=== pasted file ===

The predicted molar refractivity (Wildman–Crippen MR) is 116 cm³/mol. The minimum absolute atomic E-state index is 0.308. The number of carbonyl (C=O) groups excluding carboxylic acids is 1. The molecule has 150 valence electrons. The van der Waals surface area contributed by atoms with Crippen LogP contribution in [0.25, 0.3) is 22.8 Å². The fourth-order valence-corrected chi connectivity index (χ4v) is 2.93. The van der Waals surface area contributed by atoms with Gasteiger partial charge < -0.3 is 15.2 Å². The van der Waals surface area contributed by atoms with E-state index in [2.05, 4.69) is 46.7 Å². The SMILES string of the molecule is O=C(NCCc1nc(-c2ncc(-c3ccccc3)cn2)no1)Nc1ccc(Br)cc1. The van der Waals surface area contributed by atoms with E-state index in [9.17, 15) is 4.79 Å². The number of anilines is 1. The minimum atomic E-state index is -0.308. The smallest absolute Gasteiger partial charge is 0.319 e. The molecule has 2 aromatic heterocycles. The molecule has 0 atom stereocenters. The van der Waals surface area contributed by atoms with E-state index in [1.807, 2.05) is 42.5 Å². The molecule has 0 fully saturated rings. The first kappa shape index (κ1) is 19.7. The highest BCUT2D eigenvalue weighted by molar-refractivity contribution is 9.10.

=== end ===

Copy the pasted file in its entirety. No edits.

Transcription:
The predicted molar refractivity (Wildman–Crippen MR) is 116 cm³/mol. The minimum absolute atomic E-state index is 0.308. The number of carbonyl (C=O) groups excluding carboxylic acids is 1. The molecule has 150 valence electrons. The van der Waals surface area contributed by atoms with Crippen LogP contribution in [0.25, 0.3) is 22.8 Å². The fourth-order valence-corrected chi connectivity index (χ4v) is 2.93. The van der Waals surface area contributed by atoms with Gasteiger partial charge < -0.3 is 15.2 Å². The van der Waals surface area contributed by atoms with E-state index in [2.05, 4.69) is 46.7 Å². The SMILES string of the molecule is O=C(NCCc1nc(-c2ncc(-c3ccccc3)cn2)no1)Nc1ccc(Br)cc1. The van der Waals surface area contributed by atoms with E-state index in [9.17, 15) is 4.79 Å². The number of anilines is 1. The minimum atomic E-state index is -0.308. The smallest absolute Gasteiger partial charge is 0.319 e. The molecule has 2 aromatic heterocycles. The molecule has 0 atom stereocenters. The van der Waals surface area contributed by atoms with E-state index in [1.807, 2.05) is 42.5 Å². The molecule has 0 fully saturated rings. The first kappa shape index (κ1) is 19.7. The highest BCUT2D eigenvalue weighted by molar-refractivity contribution is 9.10.